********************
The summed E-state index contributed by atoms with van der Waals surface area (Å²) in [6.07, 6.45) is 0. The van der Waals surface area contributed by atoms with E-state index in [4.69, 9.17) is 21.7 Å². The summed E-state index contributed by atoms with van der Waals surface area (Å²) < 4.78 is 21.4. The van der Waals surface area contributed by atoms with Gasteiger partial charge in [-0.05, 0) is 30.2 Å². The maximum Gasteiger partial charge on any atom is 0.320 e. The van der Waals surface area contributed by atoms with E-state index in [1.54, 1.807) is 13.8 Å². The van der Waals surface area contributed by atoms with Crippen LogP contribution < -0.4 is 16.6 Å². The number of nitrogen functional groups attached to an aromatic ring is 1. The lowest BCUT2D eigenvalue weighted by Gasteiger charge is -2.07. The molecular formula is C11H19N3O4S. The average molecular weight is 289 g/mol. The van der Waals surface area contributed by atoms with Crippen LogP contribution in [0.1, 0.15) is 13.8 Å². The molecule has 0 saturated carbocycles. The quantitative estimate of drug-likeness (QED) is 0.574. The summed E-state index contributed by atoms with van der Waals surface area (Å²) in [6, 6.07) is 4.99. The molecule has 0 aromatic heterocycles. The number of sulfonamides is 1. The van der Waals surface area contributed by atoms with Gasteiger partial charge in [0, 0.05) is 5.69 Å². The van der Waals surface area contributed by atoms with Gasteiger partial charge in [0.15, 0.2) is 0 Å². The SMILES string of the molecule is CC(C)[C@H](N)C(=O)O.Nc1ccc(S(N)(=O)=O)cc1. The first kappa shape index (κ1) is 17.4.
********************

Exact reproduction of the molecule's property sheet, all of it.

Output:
The summed E-state index contributed by atoms with van der Waals surface area (Å²) in [6.07, 6.45) is 0. The van der Waals surface area contributed by atoms with E-state index in [4.69, 9.17) is 21.7 Å². The summed E-state index contributed by atoms with van der Waals surface area (Å²) < 4.78 is 21.4. The van der Waals surface area contributed by atoms with Gasteiger partial charge in [-0.05, 0) is 30.2 Å². The maximum Gasteiger partial charge on any atom is 0.320 e. The van der Waals surface area contributed by atoms with E-state index in [1.54, 1.807) is 13.8 Å². The van der Waals surface area contributed by atoms with Crippen LogP contribution < -0.4 is 16.6 Å². The number of nitrogen functional groups attached to an aromatic ring is 1. The lowest BCUT2D eigenvalue weighted by Gasteiger charge is -2.07. The molecular formula is C11H19N3O4S. The average molecular weight is 289 g/mol. The van der Waals surface area contributed by atoms with Crippen LogP contribution in [0.1, 0.15) is 13.8 Å². The molecule has 0 saturated carbocycles. The quantitative estimate of drug-likeness (QED) is 0.574. The summed E-state index contributed by atoms with van der Waals surface area (Å²) in [6, 6.07) is 4.99. The molecule has 0 aromatic heterocycles. The number of sulfonamides is 1. The van der Waals surface area contributed by atoms with Gasteiger partial charge in [0, 0.05) is 5.69 Å². The van der Waals surface area contributed by atoms with Gasteiger partial charge in [0.15, 0.2) is 0 Å². The SMILES string of the molecule is CC(C)[C@H](N)C(=O)O.Nc1ccc(S(N)(=O)=O)cc1. The first kappa shape index (κ1) is 17.4.